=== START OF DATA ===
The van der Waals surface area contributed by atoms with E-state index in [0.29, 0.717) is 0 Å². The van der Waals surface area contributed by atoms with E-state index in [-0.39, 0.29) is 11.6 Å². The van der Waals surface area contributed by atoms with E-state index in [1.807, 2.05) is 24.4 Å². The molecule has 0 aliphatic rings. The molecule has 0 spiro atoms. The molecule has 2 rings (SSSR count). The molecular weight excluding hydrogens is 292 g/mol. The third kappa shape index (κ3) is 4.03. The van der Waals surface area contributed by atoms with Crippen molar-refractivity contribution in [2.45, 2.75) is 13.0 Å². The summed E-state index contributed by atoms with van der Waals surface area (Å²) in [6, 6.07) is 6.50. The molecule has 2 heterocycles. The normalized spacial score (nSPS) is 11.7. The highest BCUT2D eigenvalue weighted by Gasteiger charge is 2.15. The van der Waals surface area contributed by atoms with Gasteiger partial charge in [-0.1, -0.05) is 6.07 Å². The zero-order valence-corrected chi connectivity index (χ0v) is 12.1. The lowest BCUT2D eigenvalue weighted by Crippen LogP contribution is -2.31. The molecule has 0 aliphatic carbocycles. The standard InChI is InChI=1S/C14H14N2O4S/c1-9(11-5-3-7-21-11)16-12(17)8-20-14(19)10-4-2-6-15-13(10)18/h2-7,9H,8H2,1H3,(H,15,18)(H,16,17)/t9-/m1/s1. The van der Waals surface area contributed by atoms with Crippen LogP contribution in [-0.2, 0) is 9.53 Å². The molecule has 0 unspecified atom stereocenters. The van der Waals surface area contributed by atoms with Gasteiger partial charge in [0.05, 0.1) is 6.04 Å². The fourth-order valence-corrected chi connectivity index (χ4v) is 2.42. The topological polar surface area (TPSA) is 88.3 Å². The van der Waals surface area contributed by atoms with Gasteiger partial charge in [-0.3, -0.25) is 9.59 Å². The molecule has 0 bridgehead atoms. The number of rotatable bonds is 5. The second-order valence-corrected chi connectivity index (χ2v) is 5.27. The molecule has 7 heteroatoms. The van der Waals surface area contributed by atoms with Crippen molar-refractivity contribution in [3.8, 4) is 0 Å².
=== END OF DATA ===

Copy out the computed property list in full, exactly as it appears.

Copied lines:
The van der Waals surface area contributed by atoms with E-state index in [0.29, 0.717) is 0 Å². The van der Waals surface area contributed by atoms with E-state index in [-0.39, 0.29) is 11.6 Å². The van der Waals surface area contributed by atoms with E-state index in [1.807, 2.05) is 24.4 Å². The molecule has 0 aliphatic rings. The molecule has 0 spiro atoms. The molecule has 2 rings (SSSR count). The molecular weight excluding hydrogens is 292 g/mol. The third kappa shape index (κ3) is 4.03. The van der Waals surface area contributed by atoms with Crippen molar-refractivity contribution in [2.45, 2.75) is 13.0 Å². The summed E-state index contributed by atoms with van der Waals surface area (Å²) in [6, 6.07) is 6.50. The molecule has 2 heterocycles. The normalized spacial score (nSPS) is 11.7. The highest BCUT2D eigenvalue weighted by Gasteiger charge is 2.15. The van der Waals surface area contributed by atoms with Gasteiger partial charge in [-0.1, -0.05) is 6.07 Å². The zero-order valence-corrected chi connectivity index (χ0v) is 12.1. The lowest BCUT2D eigenvalue weighted by Crippen LogP contribution is -2.31. The molecule has 0 aliphatic carbocycles. The standard InChI is InChI=1S/C14H14N2O4S/c1-9(11-5-3-7-21-11)16-12(17)8-20-14(19)10-4-2-6-15-13(10)18/h2-7,9H,8H2,1H3,(H,15,18)(H,16,17)/t9-/m1/s1. The van der Waals surface area contributed by atoms with Crippen LogP contribution in [-0.2, 0) is 9.53 Å². The molecule has 0 unspecified atom stereocenters. The van der Waals surface area contributed by atoms with Gasteiger partial charge in [0.05, 0.1) is 6.04 Å². The fourth-order valence-corrected chi connectivity index (χ4v) is 2.42. The topological polar surface area (TPSA) is 88.3 Å². The van der Waals surface area contributed by atoms with Gasteiger partial charge in [-0.3, -0.25) is 9.59 Å². The molecule has 0 bridgehead atoms. The number of rotatable bonds is 5. The second-order valence-corrected chi connectivity index (χ2v) is 5.27. The molecule has 7 heteroatoms. The van der Waals surface area contributed by atoms with Crippen molar-refractivity contribution in [3.8, 4) is 0 Å².